At any rate, it was not to be. Raymond had identified himself with Sellers in the play-going imagination, and whether consciously or unconsciously we constantly worked with Raymond in our minds. But before this time bitter displeasures had risen between Clemens and Raymond, and Clemens was determined that Raymond should never have the play. He first offered it to several other actors, who eagerly caught it, only to give it back with the despairing renunciation, “That is a Raymond play.” We tried managers with it, but their only question was whether they could get Raymond to do it. In the mean time Raymond had provided himself with a play for the winter—a very good play, by Demarest Lloyd; and he was in no hurry for ours. Perhaps he did not really care for it perhaps he knew when he heard of it that it must come to him in the end. In the end it did, from my hand, for Clemens would not meet him. I found him in a mood of sweet reasonableness, perhaps the more softened by one of those lunches which our publisher, the hospitable James R. Osgood, was always bringing people together over in Boston. He said that he could not do the play that winter, but he was sure that he should like it, and he had no doubt he would do it the next winter. So I gave him the manuscript, in spite of Clemens’s charges, for his suspicions and rancors were such that he would not have had me leave it for a moment in the actor’s hands. But it seemed a conclusion that involved success and fortune for us. In due time, but I do not remember how long after, Raymond declared himself delighted with the piece; he entered into a satisfactory agreement for it, and at the beginning of the next season he started with it to Buffalo, where he was to give a first production. At Rochester he paused long enough to return it, with the explanation that a friend had noted to him the fact that Colonel Sellers in the play was a lunatic, and insanity was so serious a thing that it could not be represented on the stage without outraging the sensibilities of the audience; or words to that effect. We were too far off to allege Hamlet to the contrary, or King Lear, or to instance the delight which generations of readers throughout the world had taken in the mad freaks of Don Quixote. Whatever were the real reasons of Raymond for rejecting the play, we had to be content with those he gave, and to set about getting it into other hands. In this effort we failed even more signally than before, if that were possible. At last a clever and charming elocutionist, who had long wished to get himself on the stage, heard of it and asked to see it. We would have shown it to any one by this time, and we very willingly showed it to him. He came to Hartford and did some scenes from it for us. I must say he did them very well, quite as well as Raymond could have done them, in whose manner he did them. But now, late toward spring, the question was where he could get an engagement with the play, and we ended by hiring a theatre in New York for a week of trial performances.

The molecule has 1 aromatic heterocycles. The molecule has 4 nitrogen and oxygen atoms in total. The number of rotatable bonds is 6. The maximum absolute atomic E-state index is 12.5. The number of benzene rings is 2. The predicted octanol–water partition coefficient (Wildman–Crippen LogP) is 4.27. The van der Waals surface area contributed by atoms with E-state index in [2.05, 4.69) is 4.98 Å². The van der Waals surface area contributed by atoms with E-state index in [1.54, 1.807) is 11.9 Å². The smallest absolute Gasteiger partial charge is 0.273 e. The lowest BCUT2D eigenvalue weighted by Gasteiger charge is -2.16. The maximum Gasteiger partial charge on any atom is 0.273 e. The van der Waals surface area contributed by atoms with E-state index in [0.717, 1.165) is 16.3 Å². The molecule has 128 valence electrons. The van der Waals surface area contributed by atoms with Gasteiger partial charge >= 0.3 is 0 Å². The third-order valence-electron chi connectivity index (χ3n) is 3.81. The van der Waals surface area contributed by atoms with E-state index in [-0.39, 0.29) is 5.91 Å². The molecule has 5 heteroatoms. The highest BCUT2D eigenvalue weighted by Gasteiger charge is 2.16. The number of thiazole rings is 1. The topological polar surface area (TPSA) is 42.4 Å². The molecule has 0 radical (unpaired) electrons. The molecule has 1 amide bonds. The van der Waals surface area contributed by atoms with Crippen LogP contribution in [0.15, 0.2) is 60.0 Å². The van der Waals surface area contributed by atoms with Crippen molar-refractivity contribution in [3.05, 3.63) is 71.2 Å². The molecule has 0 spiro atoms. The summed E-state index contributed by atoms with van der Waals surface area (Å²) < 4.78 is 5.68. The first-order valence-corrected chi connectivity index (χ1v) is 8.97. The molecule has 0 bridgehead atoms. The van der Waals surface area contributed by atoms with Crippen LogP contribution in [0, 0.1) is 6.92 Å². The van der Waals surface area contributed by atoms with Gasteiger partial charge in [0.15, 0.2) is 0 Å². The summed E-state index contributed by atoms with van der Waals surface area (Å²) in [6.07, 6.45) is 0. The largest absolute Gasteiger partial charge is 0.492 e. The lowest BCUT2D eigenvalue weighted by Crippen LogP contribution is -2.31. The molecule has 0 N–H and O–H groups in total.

Clemens came on with me to Boston, where we were going to make some changes in the piece, and where we made them to our satisfaction, but not to the effect of that high rapture which we had in the first draft. He went back to Hartford, and then the cold fit came upon me, and “in visions of the night, in slumberings upon the bed,” ghastly forms of failure appalled me, and when I rose in the morning I wrote him: “Here is a play which every manager has put out-of-doors and which every actor known to us has refused, and now we go and give it to an elocutioner. We are fools.” Whether Clemens agreed with me or not in my conclusion, he agreed with me in my premises, and we promptly bought our play off the stage at a cost of seven hundred dollars, which we shared between us. But Clemens was never a man to give up. I relinquished gratis all right and title I had in the play, and he paid its entire expenses for a week of one-night stands in the country. It never came to New York; and yet I think now that if it had come, it would have succeeded. So hard does the faith of the unsuccessful dramatist in his work die.